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Gifford Pinchot would become the nation's chief forester. When he was coming of age in the 1880s, he wrote in his autobiography, "the greatest, swiftest, the most efficient, and the most appalling wave of forest destruction in human history was then swelling to its climax in the United States. Nobody knew how much timberland we had left, and hardly anybody cared."
Roughly half of the nation's wooded areas were in private hands. Businesses devoured old-growth trees. "What talk there was about forest protection was no more than the buzzing of a mosquito," Pinchot wrote, "and just about as irritating."
When President Theodore Roosevelt took office, in 1901, the nation's consciousness began a slow shift. Roosevelt had discovered the redeeming power of wild places in the West as a young man. He became president as a consensus formed that the continent was fully settled. On the heels of that realization came alarm in some quarters that the natural world was disappearing.
Roosevelt appointed the populist Pinchot to lead the newly formed Forest Service in 1905, and saw the federal government's land inventory grow from 40 million acres to nearly 200 million by 1910. Early acquisitions included Montana's Beaverhead and Deerlodge national forests. Under Pinchot's leadership, there was controlled logging on federal lands, but the idea was also to preserve them for future generations.
Pinchot's writings enraptured Guy Brandborg. Born in 1893, the elder Brandborg came to believe in the Forest Service's mission, to manage forests as a way to sustain the economy for the long haul, by living off the interest while leaving the woody principal untouched. When he was named Bitterroot National Forest Supervisor in 1935, he felt like he'd arrived at the right place at the right time to do great things.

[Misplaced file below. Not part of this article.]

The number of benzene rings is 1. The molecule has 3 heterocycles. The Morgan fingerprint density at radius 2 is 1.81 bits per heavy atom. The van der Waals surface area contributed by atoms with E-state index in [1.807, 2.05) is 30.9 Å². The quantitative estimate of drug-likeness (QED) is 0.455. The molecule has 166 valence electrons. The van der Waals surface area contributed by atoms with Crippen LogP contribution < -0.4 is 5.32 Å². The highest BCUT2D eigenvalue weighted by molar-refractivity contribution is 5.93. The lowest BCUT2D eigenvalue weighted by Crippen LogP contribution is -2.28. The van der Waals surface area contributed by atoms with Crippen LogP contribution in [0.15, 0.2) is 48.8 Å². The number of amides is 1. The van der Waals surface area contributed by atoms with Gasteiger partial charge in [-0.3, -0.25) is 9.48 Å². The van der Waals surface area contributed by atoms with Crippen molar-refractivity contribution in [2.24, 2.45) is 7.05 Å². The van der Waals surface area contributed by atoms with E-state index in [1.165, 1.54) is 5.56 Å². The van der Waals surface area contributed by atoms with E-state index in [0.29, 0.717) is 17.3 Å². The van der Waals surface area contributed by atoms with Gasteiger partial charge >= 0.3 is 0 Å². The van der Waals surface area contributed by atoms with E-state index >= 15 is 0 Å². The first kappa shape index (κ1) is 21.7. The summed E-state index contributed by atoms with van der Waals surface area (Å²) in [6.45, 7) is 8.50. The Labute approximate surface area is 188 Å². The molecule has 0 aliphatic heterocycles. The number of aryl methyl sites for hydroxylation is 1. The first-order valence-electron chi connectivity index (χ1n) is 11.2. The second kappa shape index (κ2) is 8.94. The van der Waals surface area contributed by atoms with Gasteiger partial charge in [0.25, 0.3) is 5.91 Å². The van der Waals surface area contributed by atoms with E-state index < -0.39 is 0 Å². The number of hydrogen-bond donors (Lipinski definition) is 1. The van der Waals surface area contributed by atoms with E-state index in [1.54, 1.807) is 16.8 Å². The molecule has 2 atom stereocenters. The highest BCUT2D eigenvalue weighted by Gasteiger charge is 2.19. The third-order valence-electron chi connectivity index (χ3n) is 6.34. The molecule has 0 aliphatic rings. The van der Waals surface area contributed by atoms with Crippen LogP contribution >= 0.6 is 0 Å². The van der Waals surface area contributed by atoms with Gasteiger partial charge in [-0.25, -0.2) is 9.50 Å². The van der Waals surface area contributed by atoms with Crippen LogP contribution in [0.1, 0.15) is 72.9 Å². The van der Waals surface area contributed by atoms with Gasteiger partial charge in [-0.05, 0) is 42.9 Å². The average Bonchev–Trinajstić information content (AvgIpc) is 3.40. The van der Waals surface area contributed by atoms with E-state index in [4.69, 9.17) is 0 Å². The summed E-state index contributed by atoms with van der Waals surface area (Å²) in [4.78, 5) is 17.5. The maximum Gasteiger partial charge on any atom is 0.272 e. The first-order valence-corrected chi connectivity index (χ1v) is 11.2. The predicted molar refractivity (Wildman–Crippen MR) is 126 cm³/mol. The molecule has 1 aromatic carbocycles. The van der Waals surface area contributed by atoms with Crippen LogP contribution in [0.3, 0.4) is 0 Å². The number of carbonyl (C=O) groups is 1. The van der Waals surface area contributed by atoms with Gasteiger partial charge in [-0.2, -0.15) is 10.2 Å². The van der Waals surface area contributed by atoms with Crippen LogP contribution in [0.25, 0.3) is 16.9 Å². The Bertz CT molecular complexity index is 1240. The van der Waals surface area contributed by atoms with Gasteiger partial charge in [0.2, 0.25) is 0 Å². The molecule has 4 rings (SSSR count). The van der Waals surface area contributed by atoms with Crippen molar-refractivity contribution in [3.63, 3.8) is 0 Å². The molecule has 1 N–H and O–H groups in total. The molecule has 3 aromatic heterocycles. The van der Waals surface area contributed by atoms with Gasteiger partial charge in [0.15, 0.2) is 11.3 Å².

"He was consumed—that's the word—by his desire to have people know what the national forests are: that they belong to the public," Brandy says of his father, who died in 1977. "That was his principal motivating conviction...If they understood that the forests were to serve the public, they would focus and be supportive of the agency, supportive of programs."
Guy resisted pressure by superiors and industry to increase logging on public lands. It wasn't long after that, says Brandy, "with his espousal of that fine stuff, that he was recognized by the corporate world as the source of too much enlightenment."
Guy was an advocate of social forestry—loosely, the doctrine that all citizens should have a voice in how forests are managed. In 1949, the Department of Agriculture accused him of disloyalty to the United States. He was ordered to prove he wasn't a communist.
"No evidence for these accusations was given," writes Frederick H. Swanson in his new biography of Guy, The Bitterroot & Mr. Brandborg. "Brandborg was allowed 15 days to answer the charges in writing and was given the right to request a hearing. His reply was earnest, heartfelt, and reasonable, indicating he still did not fully understand the nature of the game he was in."